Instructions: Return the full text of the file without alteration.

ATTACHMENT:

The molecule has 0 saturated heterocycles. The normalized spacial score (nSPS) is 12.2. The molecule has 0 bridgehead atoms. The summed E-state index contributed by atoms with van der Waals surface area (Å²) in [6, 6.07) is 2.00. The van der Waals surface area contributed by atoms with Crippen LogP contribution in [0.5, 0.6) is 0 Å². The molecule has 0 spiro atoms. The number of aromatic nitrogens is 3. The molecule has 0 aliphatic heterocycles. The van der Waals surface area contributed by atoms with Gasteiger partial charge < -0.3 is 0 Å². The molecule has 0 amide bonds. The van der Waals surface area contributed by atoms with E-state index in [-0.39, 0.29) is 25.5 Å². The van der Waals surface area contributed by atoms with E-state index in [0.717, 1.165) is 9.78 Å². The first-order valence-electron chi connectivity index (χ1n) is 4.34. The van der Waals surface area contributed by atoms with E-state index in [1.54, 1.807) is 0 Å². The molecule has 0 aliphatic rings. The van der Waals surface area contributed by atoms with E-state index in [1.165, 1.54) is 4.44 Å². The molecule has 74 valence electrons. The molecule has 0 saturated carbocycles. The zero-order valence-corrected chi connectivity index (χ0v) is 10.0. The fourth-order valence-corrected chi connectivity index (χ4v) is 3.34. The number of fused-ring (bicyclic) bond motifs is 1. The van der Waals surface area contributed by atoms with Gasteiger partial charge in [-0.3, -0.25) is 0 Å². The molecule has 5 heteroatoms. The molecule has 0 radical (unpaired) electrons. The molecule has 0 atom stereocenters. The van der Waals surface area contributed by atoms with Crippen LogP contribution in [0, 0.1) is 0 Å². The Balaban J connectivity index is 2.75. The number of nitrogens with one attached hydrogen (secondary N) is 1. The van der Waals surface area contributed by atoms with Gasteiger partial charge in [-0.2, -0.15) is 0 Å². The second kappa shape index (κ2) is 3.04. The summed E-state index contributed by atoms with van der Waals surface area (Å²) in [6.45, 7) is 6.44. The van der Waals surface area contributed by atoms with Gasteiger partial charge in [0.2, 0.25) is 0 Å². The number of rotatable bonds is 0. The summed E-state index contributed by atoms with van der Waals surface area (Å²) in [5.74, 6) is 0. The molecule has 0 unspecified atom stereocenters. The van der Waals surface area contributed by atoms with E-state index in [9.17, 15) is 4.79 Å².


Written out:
The molecule has 0 saturated heterocycles. The normalized spacial score (nSPS) is 12.2. The molecule has 0 bridgehead atoms. The summed E-state index contributed by atoms with van der Waals surface area (Å²) in [6, 6.07) is 2.00. The van der Waals surface area contributed by atoms with Crippen LogP contribution in [0.5, 0.6) is 0 Å². The molecule has 0 spiro atoms. The number of aromatic nitrogens is 3. The molecule has 0 aliphatic heterocycles. The van der Waals surface area contributed by atoms with Gasteiger partial charge < -0.3 is 0 Å². The molecule has 0 amide bonds. The van der Waals surface area contributed by atoms with E-state index in [-0.39, 0.29) is 25.5 Å². The van der Waals surface area contributed by atoms with E-state index in [0.717, 1.165) is 9.78 Å². The first-order valence-electron chi connectivity index (χ1n) is 4.34. The van der Waals surface area contributed by atoms with E-state index in [1.54, 1.807) is 0 Å². The molecule has 0 aliphatic rings. The van der Waals surface area contributed by atoms with E-state index in [1.165, 1.54) is 4.44 Å². The molecule has 74 valence electrons. The molecule has 0 saturated carbocycles. The zero-order valence-corrected chi connectivity index (χ0v) is 10.0. The fourth-order valence-corrected chi connectivity index (χ4v) is 3.34. The number of fused-ring (bicyclic) bond motifs is 1. The van der Waals surface area contributed by atoms with Gasteiger partial charge in [-0.3, -0.25) is 0 Å². The molecule has 5 heteroatoms. The molecule has 0 radical (unpaired) electrons. The molecule has 0 atom stereocenters. The van der Waals surface area contributed by atoms with Crippen LogP contribution in [0, 0.1) is 0 Å². The Balaban J connectivity index is 2.75. The number of nitrogens with one attached hydrogen (secondary N) is 1. The van der Waals surface area contributed by atoms with Gasteiger partial charge in [-0.2, -0.15) is 0 Å². The second kappa shape index (κ2) is 3.04. The summed E-state index contributed by atoms with van der Waals surface area (Å²) in [6.45, 7) is 6.44. The van der Waals surface area contributed by atoms with Gasteiger partial charge in [0.2, 0.25) is 0 Å². The number of rotatable bonds is 0. The summed E-state index contributed by atoms with van der Waals surface area (Å²) in [5.74, 6) is 0. The molecule has 0 unspecified atom stereocenters. The van der Waals surface area contributed by atoms with E-state index in [9.17, 15) is 4.79 Å².